“Happy Days: The Musical” revives the classic television series that brought the Fonz, Richie Cunningham and Potsie into the homes of millions.
Aaron Arseneault, 19, of Glendale portrays Arthur “Fonzie” Fonzarelli and remembers that he used to watch reruns of the TV show as a kid before he rode the bus to school.
“I liked it a lot because the characters were great and the stories had good messages to them,” Arseneault said.
The musical, which makes its Arizona premiere at Creative Stages Youth Theatre in Peoria, toured at Arizona State University’s Gammage Auditorium two years ago. The rights recently became available to local theaters, so CSYT Artistic Director Jim Gradillas decided to produce “Happy Days” after it was suggested by the show’s director, Jason Washburn.
“I thought it would be great to end our season with something the whole family could come to — a play that’s fun and nostalgic,” Gradillas said.
Gradillas compares it to another well-known Broadway show.
“If you’ve seen ‘Grease’ before, then you’ll love ‘Happy Days’ because it has that same kind of feel to it,” he said.
The plot revolves around the kids’ plans to save their hangout, Arnold’s, from demolition by hosting a dance contest and wrestling match.
All of the classic characters from the show are present.
In 2007, a professional regional theater premiered “Happy Days,” which was written by the TV show’s producer, Gary Marshall. But the production skipped Broadway and headed out on a national tour, which launched in Tempe at ASU’s Gammage Auditorium.
Washburn said he suggested “Happy Days” because many theater companies have been performing such rock ‘n’ roll musicals as “Hairspray,” “Grease” and “Bye Bye Birdie” over the last several years.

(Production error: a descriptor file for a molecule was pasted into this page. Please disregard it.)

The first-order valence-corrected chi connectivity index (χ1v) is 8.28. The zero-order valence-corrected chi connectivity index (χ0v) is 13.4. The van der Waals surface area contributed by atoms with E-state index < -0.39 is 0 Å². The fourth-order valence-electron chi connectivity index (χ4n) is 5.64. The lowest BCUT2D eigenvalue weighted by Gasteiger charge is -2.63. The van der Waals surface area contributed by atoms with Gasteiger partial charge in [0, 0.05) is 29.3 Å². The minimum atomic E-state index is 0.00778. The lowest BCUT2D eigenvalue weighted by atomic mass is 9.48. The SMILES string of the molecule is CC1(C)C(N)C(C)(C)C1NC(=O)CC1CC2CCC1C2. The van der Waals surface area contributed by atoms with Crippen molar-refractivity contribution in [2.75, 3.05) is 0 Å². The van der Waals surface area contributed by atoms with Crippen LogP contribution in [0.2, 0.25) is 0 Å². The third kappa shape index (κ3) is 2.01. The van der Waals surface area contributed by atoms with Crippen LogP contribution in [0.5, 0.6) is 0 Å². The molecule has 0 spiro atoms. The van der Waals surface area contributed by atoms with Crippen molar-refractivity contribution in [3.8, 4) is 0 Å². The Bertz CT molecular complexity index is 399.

“I thought it would be great to do something different in the same genre that’s not repeated over and over again,” Washburn said.
Ken Goodenburger, “Happy Days” music director, said he’s excited for people to see the musical that will be performed by a live band, a first for Creative Stages.
“It’s a hodgepodge of everything from that time period from Beach Boys to Janis Joplin-style songs, and they are done well by our excellent cast,” Goodenburger said.
Goodenburger said he’s had fun teaching the cast of children and teenagers a different style of music not normally sung in Broadway shows.
“This is more rock ‘n’ roll, and all of the kids have enjoyed learning the music and they’re going to pull it off well,” Goodenburger said.
When he first auditioned for the musical, Arseneault said he wanted to be Richie because he’s often played the “cool guy” roles.
But he embraced the Fonz when Washburn cast him in the iconic role played by Henry Winkler.
“The Fonz is the ultimate cool guy, so why not play him,” he said.
Kyle Kadel landed the role of Richie and never saw the show until he was cast in the live musical. He dyed his hair to match the TV character, played by Ron Howard.
“I love this musical so far, and high school students and older people can relate to everything that’s going on in the show,” Kadel said.